But I’m from the future, and if I could tell you what to do right now I’d tell you to have one conversation with him where you ask him to seek help for his troubles and to start being nicer to you. If he does? Great, maybe you can have that love story you’re so sure this is going to be. If he won’t? Especially the part about being nice to you? Then I’d tell you to bail. It’s too late for the women’s colleges, but it’s not too late for the bass. Take it, find some other awesome women, start a terrible punk band, and use all the painful things he’s said to you as material for lyrics. Hold out for someone who is always kind to you, someone who doesn’t need to be fixed or parented.

P.S. In 1997, when your friend I. offers you a chance to work at her internet startup but you’re going to take the job at the non-profit instead? WORK FOR I, FOOL. She’s gonna sell that thing to Yahoo right before the crash in 2000, and you can donate your millions of dollars to the non-profit.

This is Captain Awkward Dot Com Pledge Drive Week, as you know. Ways to contribute:

  • You can become a patron at Patreon. At the next funding goal, I release an e-book of columns once every year, free to patrons, a few $ to download for non-patrons. When/if we hit $2000/month, the blog goes ad-free. 
  • Monthly contributions not your thing? Paypal and Dwolla also work. Whatever’s convenient for you!

Thank you so much for reading and for your generosity. It really makes a material difference in my life.



Hello. It’s Pledge Drive Week here at Captain Awkward Enterprises, the week where I rattle the tip jar and ask readers who are willing and able to contribute to keeping the lights on and the moderation queue running.

Ways you can contribute:

I really, really appreciate your support, as does the 33.333% of my brain capacity now occupied by planning a wedding.

And now, a question:

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Hi Captain & Goat Lady,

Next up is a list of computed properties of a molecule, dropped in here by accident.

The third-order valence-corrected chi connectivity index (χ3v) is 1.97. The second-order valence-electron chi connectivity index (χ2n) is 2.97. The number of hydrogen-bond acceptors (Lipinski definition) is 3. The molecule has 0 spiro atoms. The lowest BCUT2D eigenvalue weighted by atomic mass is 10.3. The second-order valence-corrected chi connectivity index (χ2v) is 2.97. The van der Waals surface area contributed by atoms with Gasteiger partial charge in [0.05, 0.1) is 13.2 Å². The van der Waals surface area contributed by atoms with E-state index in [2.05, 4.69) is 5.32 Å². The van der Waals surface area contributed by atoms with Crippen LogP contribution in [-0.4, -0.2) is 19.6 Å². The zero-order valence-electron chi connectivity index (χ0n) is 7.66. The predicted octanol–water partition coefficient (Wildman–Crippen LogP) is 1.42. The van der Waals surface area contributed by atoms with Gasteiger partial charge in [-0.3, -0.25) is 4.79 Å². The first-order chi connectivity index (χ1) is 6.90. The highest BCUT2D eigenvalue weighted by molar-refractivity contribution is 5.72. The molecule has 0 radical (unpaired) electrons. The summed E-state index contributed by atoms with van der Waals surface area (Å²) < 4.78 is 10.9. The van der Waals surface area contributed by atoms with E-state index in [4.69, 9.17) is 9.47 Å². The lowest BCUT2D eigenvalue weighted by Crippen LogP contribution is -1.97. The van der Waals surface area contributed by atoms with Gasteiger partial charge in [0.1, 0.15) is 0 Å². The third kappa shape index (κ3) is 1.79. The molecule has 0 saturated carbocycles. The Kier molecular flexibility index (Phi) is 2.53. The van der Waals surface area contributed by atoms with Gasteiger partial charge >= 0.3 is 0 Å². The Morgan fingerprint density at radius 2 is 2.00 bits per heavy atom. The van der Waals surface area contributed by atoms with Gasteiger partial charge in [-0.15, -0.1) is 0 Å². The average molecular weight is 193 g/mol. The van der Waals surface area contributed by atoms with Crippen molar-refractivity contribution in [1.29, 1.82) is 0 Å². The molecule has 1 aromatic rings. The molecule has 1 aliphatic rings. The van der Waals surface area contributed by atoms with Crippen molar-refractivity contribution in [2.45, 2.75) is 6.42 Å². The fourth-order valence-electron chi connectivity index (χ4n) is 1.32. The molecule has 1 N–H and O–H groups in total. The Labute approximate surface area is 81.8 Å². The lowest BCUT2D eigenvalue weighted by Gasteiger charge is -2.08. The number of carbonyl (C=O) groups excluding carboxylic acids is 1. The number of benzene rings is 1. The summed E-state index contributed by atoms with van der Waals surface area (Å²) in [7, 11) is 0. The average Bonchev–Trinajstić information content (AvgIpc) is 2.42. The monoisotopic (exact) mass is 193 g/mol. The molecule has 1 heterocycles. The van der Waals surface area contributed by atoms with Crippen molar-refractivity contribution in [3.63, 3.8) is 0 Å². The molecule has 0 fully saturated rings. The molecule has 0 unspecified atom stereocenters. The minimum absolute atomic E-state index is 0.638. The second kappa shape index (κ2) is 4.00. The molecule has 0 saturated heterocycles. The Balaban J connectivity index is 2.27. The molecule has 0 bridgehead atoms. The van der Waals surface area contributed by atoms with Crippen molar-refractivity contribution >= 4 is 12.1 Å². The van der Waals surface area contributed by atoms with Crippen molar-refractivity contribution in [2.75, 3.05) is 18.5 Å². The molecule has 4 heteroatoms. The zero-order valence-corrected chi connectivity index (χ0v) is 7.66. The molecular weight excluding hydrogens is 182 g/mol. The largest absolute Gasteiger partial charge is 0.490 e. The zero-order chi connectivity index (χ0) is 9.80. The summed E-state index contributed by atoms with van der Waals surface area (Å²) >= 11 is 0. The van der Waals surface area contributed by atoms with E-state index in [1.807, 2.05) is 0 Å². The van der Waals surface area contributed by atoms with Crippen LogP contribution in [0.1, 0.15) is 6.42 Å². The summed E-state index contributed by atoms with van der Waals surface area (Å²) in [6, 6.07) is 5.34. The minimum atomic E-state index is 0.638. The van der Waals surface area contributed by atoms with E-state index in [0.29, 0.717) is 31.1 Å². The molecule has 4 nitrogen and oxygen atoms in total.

My husband is a wonderful, smart, well-educated and hard working man.
We both have careers and make about the same amount of money at
separate jobs, but it might be worth it to note that I used some
connections to help him get the job he has today. He used to enjoy his
job very much, but over the last two years has come to loathe it
thanks to a terrible boss.

The problem is that he doesn’t think he can find another job. He’s not
very confident in himself and keeps pointing to how I “had to” help
him get this job in the first place. Yet he’s been promoted twice and
is clearly an asset to the company.

He’s hardly applied to anywhere, and the last time he sent out
applications he declined 2 of the interviews he got because he really
just wants to stay where he is, but have it get better.

It’s not getting better.

I love my husband and admire how dedicated he is to his work, but now
his hostility toward his job has become toxic. Every day he complains
about it, and I’m getting to the point where I don’t want to hear the
same things over and over again.

I want him to quit, to find something else — ANYTHING that will make
him happy. Even if it’s staying home for a while and job hunting. But
I know he feels a lot of pressure to contribute to the household,
while I’d rather tighten our belt for a while and make everyone happy.

He brings his negative attitude home, and it’s becoming difficult to
be around him sometimes. I’ve suggested therapy, but he shot that